If the agent sent a project to a publishing house, it’s the agent’s responsibility to follow up on that project. That said, I don’t often tell a publisher they’re being “too slow.” Publishing is a slow business. I will often check on a project, to make sure it’s being reviewed and hasn’t fallen through the cracks, but I don’t often push them to make a decision. (Why? Because when pushed, the easiest answer is “no.”)
Another asked this: “If I regularly read an agent’s blog, should I mention that when I query them?”
I would. It establishes a connection.
A friend wrote to say, “You’ve often encouraged authors to promote themselves, yet you do a lot of inspirational books. How do you reconcile self-promotion with the Christian teachings on pride and being self-effacing?”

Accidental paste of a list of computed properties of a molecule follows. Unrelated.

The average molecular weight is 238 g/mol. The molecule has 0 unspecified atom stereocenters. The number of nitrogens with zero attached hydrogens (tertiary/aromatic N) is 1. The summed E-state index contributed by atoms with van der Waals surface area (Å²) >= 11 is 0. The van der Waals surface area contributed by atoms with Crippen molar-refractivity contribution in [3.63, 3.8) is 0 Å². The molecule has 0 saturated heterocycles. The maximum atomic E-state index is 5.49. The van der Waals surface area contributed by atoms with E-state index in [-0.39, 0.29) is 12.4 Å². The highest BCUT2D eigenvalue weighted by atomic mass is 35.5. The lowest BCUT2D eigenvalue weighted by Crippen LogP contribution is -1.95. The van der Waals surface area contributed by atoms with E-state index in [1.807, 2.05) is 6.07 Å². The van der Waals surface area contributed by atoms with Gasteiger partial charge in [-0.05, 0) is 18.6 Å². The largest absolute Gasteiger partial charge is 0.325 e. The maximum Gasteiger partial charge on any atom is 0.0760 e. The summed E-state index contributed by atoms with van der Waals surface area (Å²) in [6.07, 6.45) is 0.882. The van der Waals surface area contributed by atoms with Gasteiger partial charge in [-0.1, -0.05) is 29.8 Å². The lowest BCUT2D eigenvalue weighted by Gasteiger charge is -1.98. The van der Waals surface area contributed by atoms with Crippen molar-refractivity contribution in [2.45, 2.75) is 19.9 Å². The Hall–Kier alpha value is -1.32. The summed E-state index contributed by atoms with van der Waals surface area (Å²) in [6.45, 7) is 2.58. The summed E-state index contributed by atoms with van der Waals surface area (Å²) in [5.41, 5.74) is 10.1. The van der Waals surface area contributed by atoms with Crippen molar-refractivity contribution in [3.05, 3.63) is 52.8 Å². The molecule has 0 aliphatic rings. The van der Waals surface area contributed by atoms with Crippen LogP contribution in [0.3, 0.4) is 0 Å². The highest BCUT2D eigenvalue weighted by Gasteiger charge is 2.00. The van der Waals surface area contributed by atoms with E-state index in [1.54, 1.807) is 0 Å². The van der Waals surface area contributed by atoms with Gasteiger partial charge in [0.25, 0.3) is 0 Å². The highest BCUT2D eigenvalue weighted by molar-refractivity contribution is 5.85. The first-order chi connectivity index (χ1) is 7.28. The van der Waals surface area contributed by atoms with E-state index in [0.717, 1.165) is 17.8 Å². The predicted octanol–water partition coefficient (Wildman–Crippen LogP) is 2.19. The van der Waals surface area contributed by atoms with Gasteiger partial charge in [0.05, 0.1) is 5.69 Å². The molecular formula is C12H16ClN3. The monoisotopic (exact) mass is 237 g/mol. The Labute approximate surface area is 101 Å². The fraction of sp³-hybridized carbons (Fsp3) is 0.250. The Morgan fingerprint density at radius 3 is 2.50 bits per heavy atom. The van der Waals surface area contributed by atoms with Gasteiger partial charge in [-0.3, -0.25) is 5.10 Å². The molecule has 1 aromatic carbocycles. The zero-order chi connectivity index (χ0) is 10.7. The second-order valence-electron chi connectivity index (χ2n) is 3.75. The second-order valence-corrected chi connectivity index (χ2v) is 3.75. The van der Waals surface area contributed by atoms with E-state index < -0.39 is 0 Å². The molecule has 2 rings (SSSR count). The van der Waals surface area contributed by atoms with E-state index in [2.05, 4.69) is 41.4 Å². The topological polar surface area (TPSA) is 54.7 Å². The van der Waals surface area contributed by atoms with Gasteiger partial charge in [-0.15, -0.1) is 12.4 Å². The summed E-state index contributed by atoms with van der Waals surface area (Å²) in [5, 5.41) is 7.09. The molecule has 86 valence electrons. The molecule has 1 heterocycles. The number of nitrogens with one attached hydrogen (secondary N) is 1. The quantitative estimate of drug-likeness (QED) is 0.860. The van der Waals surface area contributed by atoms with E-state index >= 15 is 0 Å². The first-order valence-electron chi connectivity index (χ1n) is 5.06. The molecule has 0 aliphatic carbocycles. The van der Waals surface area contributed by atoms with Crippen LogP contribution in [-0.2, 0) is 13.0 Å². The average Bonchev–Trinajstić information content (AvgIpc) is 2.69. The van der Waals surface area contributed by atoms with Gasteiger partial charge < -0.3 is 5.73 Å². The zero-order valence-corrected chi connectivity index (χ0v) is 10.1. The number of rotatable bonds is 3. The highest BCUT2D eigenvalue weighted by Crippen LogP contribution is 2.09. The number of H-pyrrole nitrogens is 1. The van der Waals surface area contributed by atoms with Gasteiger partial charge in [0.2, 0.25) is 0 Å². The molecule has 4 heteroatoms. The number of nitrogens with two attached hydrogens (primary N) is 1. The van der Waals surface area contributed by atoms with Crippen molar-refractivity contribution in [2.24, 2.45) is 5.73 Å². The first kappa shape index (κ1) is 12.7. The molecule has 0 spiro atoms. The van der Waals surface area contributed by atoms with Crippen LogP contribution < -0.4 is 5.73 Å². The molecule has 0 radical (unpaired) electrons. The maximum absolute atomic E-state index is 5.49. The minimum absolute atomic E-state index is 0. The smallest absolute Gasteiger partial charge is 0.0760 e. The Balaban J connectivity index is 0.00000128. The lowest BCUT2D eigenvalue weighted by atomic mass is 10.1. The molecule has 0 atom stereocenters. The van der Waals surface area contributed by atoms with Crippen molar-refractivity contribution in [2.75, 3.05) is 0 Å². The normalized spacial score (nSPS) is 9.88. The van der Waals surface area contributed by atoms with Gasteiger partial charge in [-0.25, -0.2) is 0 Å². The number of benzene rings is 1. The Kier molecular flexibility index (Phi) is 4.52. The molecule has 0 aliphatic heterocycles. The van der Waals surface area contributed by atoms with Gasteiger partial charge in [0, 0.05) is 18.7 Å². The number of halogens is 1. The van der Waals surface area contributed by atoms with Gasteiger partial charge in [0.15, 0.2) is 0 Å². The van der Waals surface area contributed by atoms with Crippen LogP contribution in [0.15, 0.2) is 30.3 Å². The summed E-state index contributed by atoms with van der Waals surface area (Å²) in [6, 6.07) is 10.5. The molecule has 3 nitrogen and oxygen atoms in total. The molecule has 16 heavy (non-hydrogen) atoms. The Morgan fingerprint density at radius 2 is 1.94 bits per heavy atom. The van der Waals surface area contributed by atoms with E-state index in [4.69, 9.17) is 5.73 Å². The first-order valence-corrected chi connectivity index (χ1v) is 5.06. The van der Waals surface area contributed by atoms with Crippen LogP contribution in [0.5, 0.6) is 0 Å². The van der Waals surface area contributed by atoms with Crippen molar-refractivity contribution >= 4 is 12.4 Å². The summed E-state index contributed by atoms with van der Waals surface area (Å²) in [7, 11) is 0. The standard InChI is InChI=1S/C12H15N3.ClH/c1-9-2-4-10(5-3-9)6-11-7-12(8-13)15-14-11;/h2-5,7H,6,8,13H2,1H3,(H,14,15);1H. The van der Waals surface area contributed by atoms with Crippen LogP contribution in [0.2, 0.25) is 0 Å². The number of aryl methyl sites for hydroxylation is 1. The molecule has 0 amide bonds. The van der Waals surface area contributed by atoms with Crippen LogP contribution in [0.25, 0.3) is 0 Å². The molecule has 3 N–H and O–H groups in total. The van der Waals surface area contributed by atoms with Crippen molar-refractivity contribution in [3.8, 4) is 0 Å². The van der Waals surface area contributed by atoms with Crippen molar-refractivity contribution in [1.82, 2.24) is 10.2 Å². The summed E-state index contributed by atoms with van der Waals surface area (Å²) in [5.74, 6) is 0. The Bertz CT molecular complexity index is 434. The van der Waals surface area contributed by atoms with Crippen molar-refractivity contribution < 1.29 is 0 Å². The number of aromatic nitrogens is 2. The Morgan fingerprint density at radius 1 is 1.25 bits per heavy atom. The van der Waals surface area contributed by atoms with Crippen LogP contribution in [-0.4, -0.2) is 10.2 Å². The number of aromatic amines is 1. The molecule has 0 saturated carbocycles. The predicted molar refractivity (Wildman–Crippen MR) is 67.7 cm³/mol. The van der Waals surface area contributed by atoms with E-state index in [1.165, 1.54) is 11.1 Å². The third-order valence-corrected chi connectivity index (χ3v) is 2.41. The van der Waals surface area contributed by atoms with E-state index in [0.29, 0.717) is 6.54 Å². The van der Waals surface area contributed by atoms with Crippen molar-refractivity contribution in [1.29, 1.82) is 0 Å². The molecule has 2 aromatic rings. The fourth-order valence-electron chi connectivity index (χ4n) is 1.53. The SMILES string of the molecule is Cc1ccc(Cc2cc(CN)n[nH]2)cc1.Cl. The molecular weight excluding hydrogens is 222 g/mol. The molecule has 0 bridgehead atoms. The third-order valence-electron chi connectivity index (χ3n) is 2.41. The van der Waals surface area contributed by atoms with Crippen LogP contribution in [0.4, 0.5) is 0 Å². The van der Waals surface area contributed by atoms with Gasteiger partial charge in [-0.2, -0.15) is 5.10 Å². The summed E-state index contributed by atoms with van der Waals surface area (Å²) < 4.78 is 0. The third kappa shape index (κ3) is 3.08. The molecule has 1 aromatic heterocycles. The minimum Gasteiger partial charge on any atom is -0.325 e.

I was just asked this question on another website recently, so let me share the response I gave to them: “Promotion” and “pride” are two separate things. The church tells people to beware of pride — not to have too high an opinion of oneself, or to take all the credit for something, lord your success over others, or brag about how wonderful you are. When we do that, we lose our perspective as to where our talent comes from. But “promotion” is different than “pride.” It simply means we are encouraging or advancing something — and with a clear conscience, it’s promoting something we actually believe in. Move this out of the realm of books for a moment… If you were selling vacuum cleaners, would your faith keep you from advertising them? (“I can’t tell anyone about my vacuum cleaners — they’re really good, but it would look like I’m too proud of them.”) That’s crazy. If you work hard, have confidence in your work, and feel your product is helpful to others, should you feel awkward about telling others about it? I don’t think so. An author is creating art, so would we ask a singer not to sing in public, or a painter not hang her art in a gallery for fear others will notice their gifts? Of course not. Similarly, I think authors can promote the books they create in good conscience. Sure, that could cross over into the realm of an unhealthy, overweening arrogance — but any business where people are publicly successful holds that trap. So I think an individual take steps to make sure that doesn’t happen. I see nothing in my religious faith that tells me not to share the art I believe in with others.